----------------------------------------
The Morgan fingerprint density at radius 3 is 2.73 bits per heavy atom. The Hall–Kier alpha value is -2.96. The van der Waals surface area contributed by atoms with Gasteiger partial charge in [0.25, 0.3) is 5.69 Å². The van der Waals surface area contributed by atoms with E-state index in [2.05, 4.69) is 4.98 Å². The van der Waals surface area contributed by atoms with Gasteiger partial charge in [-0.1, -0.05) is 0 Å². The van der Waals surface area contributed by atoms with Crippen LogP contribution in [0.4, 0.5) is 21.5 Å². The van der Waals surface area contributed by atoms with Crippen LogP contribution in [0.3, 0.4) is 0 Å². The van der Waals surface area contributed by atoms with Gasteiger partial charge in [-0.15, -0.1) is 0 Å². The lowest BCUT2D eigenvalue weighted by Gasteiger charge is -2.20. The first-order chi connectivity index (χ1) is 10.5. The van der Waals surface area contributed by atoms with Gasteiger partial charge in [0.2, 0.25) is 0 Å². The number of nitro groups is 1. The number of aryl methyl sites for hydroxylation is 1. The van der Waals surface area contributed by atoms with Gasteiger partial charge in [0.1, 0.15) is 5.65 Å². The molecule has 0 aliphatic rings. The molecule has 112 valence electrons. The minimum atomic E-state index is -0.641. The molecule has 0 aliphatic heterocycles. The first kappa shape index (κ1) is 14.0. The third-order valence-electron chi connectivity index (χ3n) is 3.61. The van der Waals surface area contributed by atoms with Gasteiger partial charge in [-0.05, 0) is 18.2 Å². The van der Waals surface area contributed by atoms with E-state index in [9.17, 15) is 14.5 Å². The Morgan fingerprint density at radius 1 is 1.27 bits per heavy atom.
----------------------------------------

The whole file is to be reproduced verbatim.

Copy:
The Morgan fingerprint density at radius 3 is 2.73 bits per heavy atom. The Hall–Kier alpha value is -2.96. The van der Waals surface area contributed by atoms with Gasteiger partial charge in [0.25, 0.3) is 5.69 Å². The van der Waals surface area contributed by atoms with E-state index in [2.05, 4.69) is 4.98 Å². The van der Waals surface area contributed by atoms with Gasteiger partial charge in [-0.1, -0.05) is 0 Å². The van der Waals surface area contributed by atoms with Crippen LogP contribution in [0.4, 0.5) is 21.5 Å². The van der Waals surface area contributed by atoms with Crippen LogP contribution in [0.3, 0.4) is 0 Å². The van der Waals surface area contributed by atoms with Gasteiger partial charge in [-0.15, -0.1) is 0 Å². The lowest BCUT2D eigenvalue weighted by Gasteiger charge is -2.20. The first-order chi connectivity index (χ1) is 10.5. The van der Waals surface area contributed by atoms with Gasteiger partial charge in [0.2, 0.25) is 0 Å². The number of nitro groups is 1. The number of aryl methyl sites for hydroxylation is 1. The van der Waals surface area contributed by atoms with Gasteiger partial charge in [0.1, 0.15) is 5.65 Å². The molecule has 0 aliphatic rings. The molecule has 112 valence electrons. The minimum atomic E-state index is -0.641. The molecule has 0 aliphatic heterocycles. The first kappa shape index (κ1) is 14.0. The third-order valence-electron chi connectivity index (χ3n) is 3.61. The van der Waals surface area contributed by atoms with Gasteiger partial charge in [-0.05, 0) is 18.2 Å². The van der Waals surface area contributed by atoms with E-state index in [9.17, 15) is 14.5 Å². The Morgan fingerprint density at radius 1 is 1.27 bits per heavy atom.